- “Bad Timing”—Lumpy Space Princess reconnects with an old classmate, where she experiences the emotional turmoil of love, heartbreak and time travel.

- “Princess Monster Wife”—When Ooo’s princesses start losing body parts, Finn and Jake investigate.

- “Hot to the Touch”—Finn tries to prove to Jake that Flame Princess isn't evil. Unfortunately, trying to win her heart turns into a quest to stop her overthrowing The Goblin Kingdom.

- “Reign of Gunters”—Gunter (Tom Kenny) attempts to take over all of Ooo, while Ice King is distracted and sent away on a trip.

- “Beautopia”—Susan Strong (Jackie Buscarino) returns and asks Finn and Jake to help fight off the Lub Glubs and regain her people's home in Beautopia.

- “Her Parents”—Jake is worried his in-laws will hate him and asks Finn for help when they come visit, ultimately putting both his friendship with Finn and relationship with Lady Rainicorn (Niki Yang and Pendleton Ward) in jeopardy.

- “Loyalty to the King”—Finn and Jake are excited to meet the Nice King who has come to Ooo. He looks familiar, and starts to act like someone they know, but they can’t quite place him.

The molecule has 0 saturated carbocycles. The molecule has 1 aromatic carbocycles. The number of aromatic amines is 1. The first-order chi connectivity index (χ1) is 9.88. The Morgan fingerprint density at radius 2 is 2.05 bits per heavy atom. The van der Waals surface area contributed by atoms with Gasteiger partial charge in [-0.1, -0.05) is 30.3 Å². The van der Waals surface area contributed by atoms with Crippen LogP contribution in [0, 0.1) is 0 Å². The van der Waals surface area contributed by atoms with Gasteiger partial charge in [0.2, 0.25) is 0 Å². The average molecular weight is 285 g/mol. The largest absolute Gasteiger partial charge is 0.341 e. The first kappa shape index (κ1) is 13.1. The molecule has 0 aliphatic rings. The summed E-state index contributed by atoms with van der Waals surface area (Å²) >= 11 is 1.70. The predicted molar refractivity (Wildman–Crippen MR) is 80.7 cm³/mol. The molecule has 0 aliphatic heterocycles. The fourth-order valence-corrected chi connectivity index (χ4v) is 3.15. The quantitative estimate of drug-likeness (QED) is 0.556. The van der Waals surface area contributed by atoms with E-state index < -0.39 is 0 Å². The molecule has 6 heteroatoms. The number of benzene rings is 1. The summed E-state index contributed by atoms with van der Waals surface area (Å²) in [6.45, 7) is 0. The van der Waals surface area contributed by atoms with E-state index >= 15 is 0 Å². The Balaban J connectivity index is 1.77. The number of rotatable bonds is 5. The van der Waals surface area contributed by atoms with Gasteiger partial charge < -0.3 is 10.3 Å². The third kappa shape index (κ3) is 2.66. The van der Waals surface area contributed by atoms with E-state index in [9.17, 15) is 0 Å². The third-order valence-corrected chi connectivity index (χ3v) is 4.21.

Compilation sets can be quite inconsistent, because they’re a literal collection of a series’ evolving art style. An increased budget and just the general passage of time means, generally, there's more articulate animation in the latter episodes, and more issues in the former. The transfer discrepancies and differences between “Adventure Time’s” seasons are rarely more jarring than the jump between the first episode, “Princess Day”, which is so new it has yet to air on Cartoon Network, and the very last, “Loyalty to the King”, an early entry from the second season. 1.78:1 anamorphic widescreen framing aside, the clarity of line art, consistency of color, and competency of compression and mastering all suggest an even wider divide than the few years between production dates. As has been the case with many of these sets from Cartoon Network and Warner Brothers, early season episodes suffer from some mild edge enhancement, which I’m now certain is endemic of the episode master if not even original source material. Episodes from early seasons also have more serious instances of banding in background color fills. In broad terms, the DVD looks fine. Colors are bold and the image bright, free of blemishes, and the detail distinct enough within the confines of standard definition.